New Zealand fiords could provide safe haven for penguins in a warming world, new research suggests.
After watching the effects of an El Nino devastate the breeding season of Fiordland crested penguins (tawaki) on the open coast, Tawaki Project scientists have focused their tracking of the enigmatic birds in one of the South Island’s best-loved visitor destinations.
But New Zealand Penguin Initiative senior scientist Thomas Mattern said the tracking work he and others did with the Tawaki Project in Milford Sound served another purpose as well.
Unlike the better known, but troubled, yellow-eyed penguin (hoiho), tawaki could still be found in abundant numbers in the lower South Island if people knew where to look.
Understanding what tawaki were doing now could help conservationists if their numbers started to drop, Mattern said.
The yellow-eyed penguins’ path to probable extinction from New Zealand’s mainland has been well canvassed over the past several years.
What had been lacking for conservationists was a solid understanding of what a robust population of the birds looked like.
Scientists studying tawaki presently had that opportunity, Mattern said.
“In yellow-eyed penguins, we tried to reconstruct what was going on after everything had gone down the gurgler,” Mattern said.
“With tawaki we tried to get the information before everything goes wrong.
“If we need to intervene, if we need to put more conservation effort in, it’s really good to know where it is most effective.”
In 2015, Tawaki Project researchers were studying birds across their range in the southwest corner of the South Island, from West Coast to Foveaux Strait.
It was a strong El Nino season.
In a normal year, northwesterlies pushed nutrients from Australia to the New Zealand mainland, fuelling the primary productivity in the ecosystem, Mattern said.
That year, due to the changed weather pattern, southerlies dominated.
And the reversed wind patterns played havoc with the birds’ environment.
Tawaki travelled up to 100km off shore to forage in the less productive environment.
Chicks starved as their parents struggled to find food to feed them.
Nearby, though, in Fiordland, researchers witnessed the best breeding success they ever had.
The GPS tracking of the birds showed that the birds at one colony hardly had to leave their nests for a feed.
The birds did not leave the fiord at all that year.
The revelation launched a second phase of the Tawaki Project work.
And, because El Nino events were expected to become increasingly common with climate change, it posed a question, Mattern said.
“Are fiords buffer zones for the species in times of climate change?”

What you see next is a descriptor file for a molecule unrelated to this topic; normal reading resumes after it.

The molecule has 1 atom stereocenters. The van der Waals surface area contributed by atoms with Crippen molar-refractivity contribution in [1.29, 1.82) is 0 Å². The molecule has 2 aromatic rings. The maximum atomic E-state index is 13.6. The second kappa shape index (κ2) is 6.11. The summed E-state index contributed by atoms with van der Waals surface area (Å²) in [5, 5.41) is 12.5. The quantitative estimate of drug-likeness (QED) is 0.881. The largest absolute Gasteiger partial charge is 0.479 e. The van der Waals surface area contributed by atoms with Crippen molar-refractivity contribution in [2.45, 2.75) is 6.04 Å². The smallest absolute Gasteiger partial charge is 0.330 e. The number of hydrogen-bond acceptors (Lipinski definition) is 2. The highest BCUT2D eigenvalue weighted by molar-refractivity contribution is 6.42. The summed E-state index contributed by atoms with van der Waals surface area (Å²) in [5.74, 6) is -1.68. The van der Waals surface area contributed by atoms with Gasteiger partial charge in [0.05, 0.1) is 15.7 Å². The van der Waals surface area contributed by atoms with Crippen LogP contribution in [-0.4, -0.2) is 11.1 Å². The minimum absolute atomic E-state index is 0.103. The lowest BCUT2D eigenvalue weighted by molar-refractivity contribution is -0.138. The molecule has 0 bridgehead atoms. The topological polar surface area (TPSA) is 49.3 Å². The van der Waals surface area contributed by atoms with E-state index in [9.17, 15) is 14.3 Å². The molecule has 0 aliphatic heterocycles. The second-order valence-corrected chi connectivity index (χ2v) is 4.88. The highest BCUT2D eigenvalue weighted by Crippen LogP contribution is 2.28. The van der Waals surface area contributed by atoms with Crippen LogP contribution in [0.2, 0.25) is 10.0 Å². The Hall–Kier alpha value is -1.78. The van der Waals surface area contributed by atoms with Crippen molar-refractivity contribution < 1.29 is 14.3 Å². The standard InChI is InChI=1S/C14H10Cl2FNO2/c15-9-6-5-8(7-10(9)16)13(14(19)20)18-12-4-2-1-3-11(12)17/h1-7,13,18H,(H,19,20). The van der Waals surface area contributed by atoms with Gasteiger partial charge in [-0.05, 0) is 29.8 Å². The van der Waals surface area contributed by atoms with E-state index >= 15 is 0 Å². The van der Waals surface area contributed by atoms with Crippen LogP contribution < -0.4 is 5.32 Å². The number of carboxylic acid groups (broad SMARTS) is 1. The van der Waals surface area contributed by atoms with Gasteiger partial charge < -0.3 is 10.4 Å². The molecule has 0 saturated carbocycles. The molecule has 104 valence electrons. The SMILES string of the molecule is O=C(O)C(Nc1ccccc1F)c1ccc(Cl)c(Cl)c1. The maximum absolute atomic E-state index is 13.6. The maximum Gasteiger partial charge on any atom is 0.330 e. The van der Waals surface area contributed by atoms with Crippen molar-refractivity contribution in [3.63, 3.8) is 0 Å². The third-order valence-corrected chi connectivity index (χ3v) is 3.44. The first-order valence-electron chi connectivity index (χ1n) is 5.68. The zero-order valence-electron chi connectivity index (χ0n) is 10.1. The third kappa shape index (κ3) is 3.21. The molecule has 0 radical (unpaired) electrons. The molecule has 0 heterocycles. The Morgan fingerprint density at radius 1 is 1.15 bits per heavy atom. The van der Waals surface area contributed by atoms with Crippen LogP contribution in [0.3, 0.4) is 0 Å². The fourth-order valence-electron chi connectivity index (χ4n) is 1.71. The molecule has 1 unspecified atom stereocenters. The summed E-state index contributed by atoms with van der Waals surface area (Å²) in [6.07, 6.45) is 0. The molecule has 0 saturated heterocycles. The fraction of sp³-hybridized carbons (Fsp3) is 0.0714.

Dr Ursula Ellenberg co-founded the Tawaki Project with Mattern, and has led the tracking work in Milford Sound.
She said she marvelled at how close to their nests tawaki in Milford Sound found food.
She could watch from the shore with binoculars as birds foraged.
Tawaki returned at lunch time and had “a bit of a scratch and a snooze”, feeding the chicks twice a day, all the while staying within 3km of their nests.
But the regularity of the birds’ returning to their nests affordedEllenberg another opportunity.
Not wanting to burden the bird unnecessarily for too long, the short trips from shore allowed her to attach an underwater camera to a female tawaki, knowing it would return to its nest within several hours to feed her chicks.
The footage she got last year was revelatory, Ellenberg said.
And it again separated tawaki from yellow-eyed penguins.
Tawaki appeared to hug the walls of the fiords as they dived for a diet of squid, fish larvae and small fish.
Previous footage of yellow-eyed penguins showed the birds seemed to map the sea floor with their dives in search of one of seven main prey species.
But tawaki attacked their prey from below as they surfaced.
Expanding the Tawaki Project work, Mattern last year began tracking two colonies in nearby Doubtful Sound.
And again the birds began surprising the scientists.
Birds at a colony in the Shelter Islands, which were expected to head to sea to forage, stayed close to home.
And a colony of tawaki deep in the long fiord racked up kilometres as they tracked the length of Doubtful Sound.
The work at both fiords would continue this year, Ellenberg said.
But perhaps the birds’ best chance for survival was in the remote locations they had taken as home.
“We are in a stage where we learn in order to inform conservation efforts.
“I think the great advantage tawaki have is they’re not so close to us,” she said.
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